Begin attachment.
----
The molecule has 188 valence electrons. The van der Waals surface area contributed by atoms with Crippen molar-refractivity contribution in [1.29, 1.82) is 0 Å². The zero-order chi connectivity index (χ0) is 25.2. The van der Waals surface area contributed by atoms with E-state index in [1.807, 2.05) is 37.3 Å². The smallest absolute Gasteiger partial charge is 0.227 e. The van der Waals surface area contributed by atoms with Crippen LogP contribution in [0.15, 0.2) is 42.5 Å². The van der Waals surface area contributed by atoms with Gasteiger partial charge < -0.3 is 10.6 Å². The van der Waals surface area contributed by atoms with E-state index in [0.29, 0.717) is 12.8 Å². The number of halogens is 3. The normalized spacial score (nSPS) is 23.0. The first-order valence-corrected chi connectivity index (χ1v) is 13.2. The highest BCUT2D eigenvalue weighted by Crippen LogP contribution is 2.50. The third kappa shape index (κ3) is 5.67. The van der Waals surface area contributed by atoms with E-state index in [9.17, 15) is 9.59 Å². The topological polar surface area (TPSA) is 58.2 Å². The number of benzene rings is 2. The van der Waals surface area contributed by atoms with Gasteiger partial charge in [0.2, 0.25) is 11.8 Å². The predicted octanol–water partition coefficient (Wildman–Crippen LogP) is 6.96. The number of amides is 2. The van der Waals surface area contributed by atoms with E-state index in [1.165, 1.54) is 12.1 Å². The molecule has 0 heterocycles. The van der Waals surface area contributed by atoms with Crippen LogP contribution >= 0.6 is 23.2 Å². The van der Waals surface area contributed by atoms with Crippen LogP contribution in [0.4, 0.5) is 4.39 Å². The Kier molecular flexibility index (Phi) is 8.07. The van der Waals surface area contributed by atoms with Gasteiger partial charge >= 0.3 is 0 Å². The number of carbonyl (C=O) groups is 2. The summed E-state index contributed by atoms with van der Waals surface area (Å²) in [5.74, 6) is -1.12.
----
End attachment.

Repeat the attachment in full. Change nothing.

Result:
The molecule has 188 valence electrons. The van der Waals surface area contributed by atoms with Crippen molar-refractivity contribution in [1.29, 1.82) is 0 Å². The zero-order chi connectivity index (χ0) is 25.2. The van der Waals surface area contributed by atoms with E-state index in [1.807, 2.05) is 37.3 Å². The smallest absolute Gasteiger partial charge is 0.227 e. The van der Waals surface area contributed by atoms with Crippen LogP contribution in [0.15, 0.2) is 42.5 Å². The van der Waals surface area contributed by atoms with Gasteiger partial charge < -0.3 is 10.6 Å². The van der Waals surface area contributed by atoms with E-state index in [0.29, 0.717) is 12.8 Å². The number of halogens is 3. The normalized spacial score (nSPS) is 23.0. The first-order valence-corrected chi connectivity index (χ1v) is 13.2. The highest BCUT2D eigenvalue weighted by Crippen LogP contribution is 2.50. The third kappa shape index (κ3) is 5.67. The van der Waals surface area contributed by atoms with E-state index in [9.17, 15) is 9.59 Å². The topological polar surface area (TPSA) is 58.2 Å². The number of benzene rings is 2. The van der Waals surface area contributed by atoms with Gasteiger partial charge in [0.2, 0.25) is 11.8 Å². The predicted octanol–water partition coefficient (Wildman–Crippen LogP) is 6.96. The number of amides is 2. The van der Waals surface area contributed by atoms with E-state index in [1.165, 1.54) is 12.1 Å². The molecule has 0 heterocycles. The van der Waals surface area contributed by atoms with Crippen LogP contribution >= 0.6 is 23.2 Å². The van der Waals surface area contributed by atoms with Crippen LogP contribution in [0.4, 0.5) is 4.39 Å². The Kier molecular flexibility index (Phi) is 8.07. The van der Waals surface area contributed by atoms with Gasteiger partial charge >= 0.3 is 0 Å². The number of carbonyl (C=O) groups is 2. The summed E-state index contributed by atoms with van der Waals surface area (Å²) in [5.74, 6) is -1.12.